This article is from the archive of our partner .

L'affair Bergdahl managed to get uglier as Sgt. Bowe Bergdahl told military officials that he was beaten, tortured, and held in a cage by the Taliban. According to the FBI, Bergdahl's parents have been receiving threats as well.

Bergdahl reportedly told medical officials his side of the story this week while he remains at a military facility in Germany. Most salient among the claims was that Bergdahl had tried to escape and had been tortured by his Taliban captors during his five-year ordeal. The official, who was speaking on the condition of anonymity, added that it was difficult to verify the details of Bergdahl's story. 

Naturally this development is not without its political implications, especially given how charged the issue has become over the course of just one week.

Adding to the cauldron is an FBI report detailing how Bergdahl's parents continue to be harassed and threatened as they await their son's return to the United States. As conjecture swirls about the alleged deaths of American soldiers who went looking for Bergdahl continues (both Pentagon and Army representatives haven't found evidence to verify this yet), the FBI continues to monitor the threats against Bergdahl's family. As FBI Special Agent William Facer told CNN:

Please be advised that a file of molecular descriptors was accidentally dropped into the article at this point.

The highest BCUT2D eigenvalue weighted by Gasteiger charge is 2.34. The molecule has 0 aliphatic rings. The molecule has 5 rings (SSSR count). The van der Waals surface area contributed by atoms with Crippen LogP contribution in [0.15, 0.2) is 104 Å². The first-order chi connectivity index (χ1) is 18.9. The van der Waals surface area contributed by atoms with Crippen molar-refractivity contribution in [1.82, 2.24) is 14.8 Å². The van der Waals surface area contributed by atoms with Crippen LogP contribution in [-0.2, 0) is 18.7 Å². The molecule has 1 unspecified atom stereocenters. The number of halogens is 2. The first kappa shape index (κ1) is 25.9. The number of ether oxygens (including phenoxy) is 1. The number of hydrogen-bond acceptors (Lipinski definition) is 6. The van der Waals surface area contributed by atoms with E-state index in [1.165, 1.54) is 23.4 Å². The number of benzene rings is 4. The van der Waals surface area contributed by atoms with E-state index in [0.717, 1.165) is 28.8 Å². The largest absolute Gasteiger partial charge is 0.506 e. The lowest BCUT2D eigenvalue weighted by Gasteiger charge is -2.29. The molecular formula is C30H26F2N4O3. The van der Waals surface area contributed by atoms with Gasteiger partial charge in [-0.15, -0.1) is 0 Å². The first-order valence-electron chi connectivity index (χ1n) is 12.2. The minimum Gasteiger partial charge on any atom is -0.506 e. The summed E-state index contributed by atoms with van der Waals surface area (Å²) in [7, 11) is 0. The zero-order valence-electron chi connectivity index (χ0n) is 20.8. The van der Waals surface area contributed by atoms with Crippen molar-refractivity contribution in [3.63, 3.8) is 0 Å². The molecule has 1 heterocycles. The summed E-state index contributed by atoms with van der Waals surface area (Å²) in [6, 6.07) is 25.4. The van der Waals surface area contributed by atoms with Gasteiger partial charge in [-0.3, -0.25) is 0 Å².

We are working jointly with our state and local partners and taking each threat seriously." 

Providing yet more badly needed context, information is coming out about the platoon in which Bergdahl served. According to an internal Army investigation, Bergdahl's platoon—Second Platoon, Blackfoot Company in the First Battalion, 501st Regiment—had something of a reputation and were characterized as a platoon of misfits, with steady difficulties in maintaining both discipline and security.

The context of the larger war strategy produced its share of external problems as well. 

The platoon was sent to a remote location with too few troops to seriously confront an increasingly aggressive insurgency, which controlled many villages in the region. The riverbeds they used as roads were often mined with improvised explosive devices, or I.E.D.s; simply getting supplies or traveling back to their home operating base could be a nerve-racking ordeal."

As the Sunday shows get underway, we'll have to see if these new revelations manage to pierce the consciousness of the outrage-industrial complex. 

This article is from the archive of our partner The Wire.

We want to hear what you think about this article. Submit a letter to the editor or write to letters@theatlantic.com.